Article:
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access thread: RE: OBDC security


Message #1 by "Beverly Usher" <bUsher@h...> on Thu, 14 Jun 2001 09:27:41 +0100
I need to be able to write reports in Access that look at a SQLServer 7.0 d

atabase. I will attach these reports to buttons in a program which we use t

o input and manage the data. I need to set up an OBDC connection to allow u

sers to view the data in these reports. I have currently set up some system

 wide OBDC connections which ask for a password, but really would like the 

reports to run transparently. I have also set up an OBDC connection which u

ses NT authentication to look at some training data in the db, which does n

ot require a password from the user. However, anyone who can log on to our 

system could then look at this data if they set up a blank Access file and 

linked to it.



Is there a solution to this? I have considered this type of connection (no 

password required) as a user DSN but would rather not have to run around se

tting up all those local DSNs. Can anyone shed light on OBDC/DSN security a

nd what exactly it looks at when using NT security? How can I link specific

 logins without having to ask people for their login password?



Sorry this is so long, but I can't think of any other way to explain it.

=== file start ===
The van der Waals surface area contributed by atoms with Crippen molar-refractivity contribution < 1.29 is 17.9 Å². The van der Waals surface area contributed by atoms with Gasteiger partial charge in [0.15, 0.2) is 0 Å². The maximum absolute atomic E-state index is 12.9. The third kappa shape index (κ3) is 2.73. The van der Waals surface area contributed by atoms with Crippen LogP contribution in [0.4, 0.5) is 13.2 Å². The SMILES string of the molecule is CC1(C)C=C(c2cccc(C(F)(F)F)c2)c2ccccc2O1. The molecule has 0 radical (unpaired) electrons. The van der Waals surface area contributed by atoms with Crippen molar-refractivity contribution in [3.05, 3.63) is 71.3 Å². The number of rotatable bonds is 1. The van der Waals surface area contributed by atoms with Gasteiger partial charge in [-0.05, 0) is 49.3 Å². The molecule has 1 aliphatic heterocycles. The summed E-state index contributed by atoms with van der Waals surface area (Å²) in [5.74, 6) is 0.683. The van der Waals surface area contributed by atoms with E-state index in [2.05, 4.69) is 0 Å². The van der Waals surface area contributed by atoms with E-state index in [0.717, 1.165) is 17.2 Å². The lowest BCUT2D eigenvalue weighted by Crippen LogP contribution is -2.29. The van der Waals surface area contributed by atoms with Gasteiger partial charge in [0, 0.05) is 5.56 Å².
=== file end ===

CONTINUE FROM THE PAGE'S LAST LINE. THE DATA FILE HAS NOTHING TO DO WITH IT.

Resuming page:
Thanks for any thoughts, Beverly



Message #2 by "Darron Michael" <darron.michael@h...> on Fri, 15 Jun 2001 15:04:02
Beverly,



I have an Access97 database on our server that is shared by a lot of 

users.  I have a table in that database that has the network login_names 

of the users, their access rights within the database, and their current 

status (in or out of the database).



I have a line in the network login script that captures their login_name 

and machine number and stores them in an environment variable.



When a user opens the database, an autoexec macro opens the "Main Menu" 

form.  Whenever this form is activated, it uses a function to read their 

login_name and machine number from their environment variables, and then 

compares this to the table of users to find their level, and enables or 

disables objects (primarily buttons) on the menu based on their level.



You can program it to react to new / unknown users in one of two ways.  It 

can eject them and close the database or it can create them an account and 

grant them "Guest" access.



I've only recently started working with my new SQL2000 server and I don't 

yet know exactly how I'm going to implement my multiple Access97 DBs into 

it.



I'll send you the functions for this type of "Security" if you're 

interested.  It would let you handle the security issues within Access by 

keeping them captive in forms, but you would still have the same problem 

of having to have an ODBC connection to SQL set up on EACH machine that 

will run this database.  The only solution I know how to implement would 

involve moving the data back out of SQL and into Access.  Then you could 

mirror the data (once an hour?) up to the SQL server using an automated 

import function in SQL's Data Transformation Services.



Email me at darron.michael@h... if you're interested in this 

type of solution.



8^)



Darron
Message #3 by "Beverly Usher" <bUsher@h...> on Fri, 15 Jun 2001 15:37:54 +0100
Thanks for the reply. I'll take it home to have a serious look at this week

end. I already have a method for capturing logins in an existing system whi

ch I may be able to use, but will take advantage of your kind offer if I ne

ed further help.



Thanks for the ideas!!!



Beverly




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